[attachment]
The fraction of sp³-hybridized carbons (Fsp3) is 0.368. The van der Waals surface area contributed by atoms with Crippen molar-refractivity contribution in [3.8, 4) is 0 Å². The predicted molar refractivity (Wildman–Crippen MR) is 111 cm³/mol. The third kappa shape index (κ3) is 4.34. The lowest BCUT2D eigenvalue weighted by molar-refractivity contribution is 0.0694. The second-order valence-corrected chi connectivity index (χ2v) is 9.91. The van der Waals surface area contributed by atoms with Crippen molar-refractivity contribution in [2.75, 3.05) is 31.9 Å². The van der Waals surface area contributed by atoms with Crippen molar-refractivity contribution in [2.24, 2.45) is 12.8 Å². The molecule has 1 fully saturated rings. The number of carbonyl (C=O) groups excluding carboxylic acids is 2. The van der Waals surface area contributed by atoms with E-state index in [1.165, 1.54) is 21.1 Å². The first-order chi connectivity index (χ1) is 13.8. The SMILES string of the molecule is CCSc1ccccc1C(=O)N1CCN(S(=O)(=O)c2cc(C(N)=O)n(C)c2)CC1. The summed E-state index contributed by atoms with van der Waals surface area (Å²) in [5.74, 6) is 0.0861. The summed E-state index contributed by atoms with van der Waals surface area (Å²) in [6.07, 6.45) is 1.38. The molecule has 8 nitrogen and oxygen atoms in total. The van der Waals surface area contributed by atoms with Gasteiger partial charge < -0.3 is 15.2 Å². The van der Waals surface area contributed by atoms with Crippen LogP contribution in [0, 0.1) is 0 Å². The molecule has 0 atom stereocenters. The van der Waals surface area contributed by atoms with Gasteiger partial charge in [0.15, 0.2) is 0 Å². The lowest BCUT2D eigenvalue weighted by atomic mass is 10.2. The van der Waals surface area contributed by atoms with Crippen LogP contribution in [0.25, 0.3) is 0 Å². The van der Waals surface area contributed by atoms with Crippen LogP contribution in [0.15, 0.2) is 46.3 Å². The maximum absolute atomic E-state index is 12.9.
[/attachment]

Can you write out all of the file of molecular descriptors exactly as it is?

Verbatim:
The fraction of sp³-hybridized carbons (Fsp3) is 0.368. The van der Waals surface area contributed by atoms with Crippen molar-refractivity contribution in [3.8, 4) is 0 Å². The predicted molar refractivity (Wildman–Crippen MR) is 111 cm³/mol. The third kappa shape index (κ3) is 4.34. The lowest BCUT2D eigenvalue weighted by molar-refractivity contribution is 0.0694. The second-order valence-corrected chi connectivity index (χ2v) is 9.91. The van der Waals surface area contributed by atoms with Crippen molar-refractivity contribution in [2.75, 3.05) is 31.9 Å². The van der Waals surface area contributed by atoms with Crippen molar-refractivity contribution in [2.24, 2.45) is 12.8 Å². The molecule has 1 fully saturated rings. The number of carbonyl (C=O) groups excluding carboxylic acids is 2. The van der Waals surface area contributed by atoms with E-state index in [1.165, 1.54) is 21.1 Å². The first-order chi connectivity index (χ1) is 13.8. The SMILES string of the molecule is CCSc1ccccc1C(=O)N1CCN(S(=O)(=O)c2cc(C(N)=O)n(C)c2)CC1. The summed E-state index contributed by atoms with van der Waals surface area (Å²) in [5.74, 6) is 0.0861. The summed E-state index contributed by atoms with van der Waals surface area (Å²) in [6.07, 6.45) is 1.38. The molecule has 8 nitrogen and oxygen atoms in total. The van der Waals surface area contributed by atoms with Gasteiger partial charge < -0.3 is 15.2 Å². The van der Waals surface area contributed by atoms with Crippen LogP contribution in [0, 0.1) is 0 Å². The molecule has 0 atom stereocenters. The van der Waals surface area contributed by atoms with Gasteiger partial charge in [0.15, 0.2) is 0 Å². The lowest BCUT2D eigenvalue weighted by atomic mass is 10.2. The van der Waals surface area contributed by atoms with Crippen LogP contribution in [0.25, 0.3) is 0 Å². The van der Waals surface area contributed by atoms with Crippen LogP contribution in [0.15, 0.2) is 46.3 Å². The maximum absolute atomic E-state index is 12.9.